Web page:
Quantified health and the great digital divide

Go into any hospital today and notice that between every great nurse and patient sits a computer terminal. The quantified health movement has created the great digital divide, between the patient and everyone else.

The nurse of old used to actually touch the patient. No more. Now, they wheel in a computer console, sit down and record the digital output of the wired up patient, every vital sign, every drug order or scheduled procedure. It’s the same with doctors’ rounds. Groups of doctors place a mobile computer between themselves and the patient and stand around talking about the numbers.

In the central nursing stations, where conversations about the patients used to lead to sharing insights, no one talks. Everyone from the nurses to the visiting doctors are pecking away at the multiple computer consoles.

And it’s not just the patients who are being recorded.  Everyone is being quantified. How many seconds did the nurse take to collect the vital signs? Recorded and graded. How many seconds did it take to draw the blood? Slower or faster than the standard?  How many entries in the patient chart were made?  All recorded, scored and eventually economically credentialed. For the nurses, too slow is too expensive, slow nurses can be replaced by faster ones. For the doctors, too many requests for expensive tests or consultations may lead to a restriction of their admitting privileges or the loss of their hospital-based job.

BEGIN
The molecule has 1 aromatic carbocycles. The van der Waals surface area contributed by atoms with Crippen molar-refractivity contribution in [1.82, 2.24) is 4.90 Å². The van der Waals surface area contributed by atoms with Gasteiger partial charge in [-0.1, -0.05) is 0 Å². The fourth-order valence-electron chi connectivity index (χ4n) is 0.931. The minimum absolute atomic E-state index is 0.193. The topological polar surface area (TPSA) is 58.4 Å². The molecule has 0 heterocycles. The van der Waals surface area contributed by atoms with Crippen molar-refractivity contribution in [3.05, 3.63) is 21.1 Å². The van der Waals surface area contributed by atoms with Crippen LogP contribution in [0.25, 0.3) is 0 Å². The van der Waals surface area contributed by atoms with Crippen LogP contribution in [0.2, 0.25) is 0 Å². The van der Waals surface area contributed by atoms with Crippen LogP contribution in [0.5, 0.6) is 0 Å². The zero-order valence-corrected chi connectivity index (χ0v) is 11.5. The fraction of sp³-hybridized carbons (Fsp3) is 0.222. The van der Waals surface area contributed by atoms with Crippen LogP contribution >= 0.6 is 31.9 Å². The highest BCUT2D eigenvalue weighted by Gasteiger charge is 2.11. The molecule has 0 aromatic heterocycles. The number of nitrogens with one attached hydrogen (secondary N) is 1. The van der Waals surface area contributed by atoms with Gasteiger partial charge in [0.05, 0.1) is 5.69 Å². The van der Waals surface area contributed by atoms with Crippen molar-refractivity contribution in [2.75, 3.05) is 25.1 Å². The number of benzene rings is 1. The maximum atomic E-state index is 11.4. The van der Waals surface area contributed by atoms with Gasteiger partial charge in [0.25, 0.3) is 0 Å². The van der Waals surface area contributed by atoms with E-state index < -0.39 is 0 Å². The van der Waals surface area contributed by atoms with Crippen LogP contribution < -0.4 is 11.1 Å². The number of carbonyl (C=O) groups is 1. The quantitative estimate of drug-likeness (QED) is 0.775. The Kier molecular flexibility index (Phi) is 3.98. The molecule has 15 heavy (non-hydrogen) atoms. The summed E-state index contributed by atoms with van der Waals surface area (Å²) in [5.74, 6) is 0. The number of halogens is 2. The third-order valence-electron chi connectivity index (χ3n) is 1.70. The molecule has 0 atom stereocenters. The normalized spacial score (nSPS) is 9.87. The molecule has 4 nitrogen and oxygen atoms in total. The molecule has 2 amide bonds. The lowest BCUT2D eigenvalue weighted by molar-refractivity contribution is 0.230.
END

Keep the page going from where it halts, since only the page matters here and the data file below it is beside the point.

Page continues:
Talk is not quantifiable, so it’s out with the inefficient chatter and handwritten thoughts and notes.

Old-style medical records, which used to have the thoughts and musings of doctors on the possible diagnoses, exist no more.  It is indeed faster for the doctor to cut and paste the same note each day (patient alive, vitals signs checked, wound dressings dry etc.) but there is no interpretation, no guidance in these standardized notes. There is no patient chart to pick up and thumb through, looking at all the nurses’ notes and consultants’ recommendations.  The patient only exists in bed and in cyberspace.

The sterilized electronic record provides data to the system. The digitization of the American health care system is supposed to wean out inefficiency and improve health care. Eventually, it may become more cost efficient, after the software glitches are all resolved, but it only improves the care of patient from the point of view of those who want to watch data from across the room.  Me, I still love to talk to the patient and even touch them too.

Kevin R. Stone is an orthopedic surgeon and chairman, Stone Research Foundation

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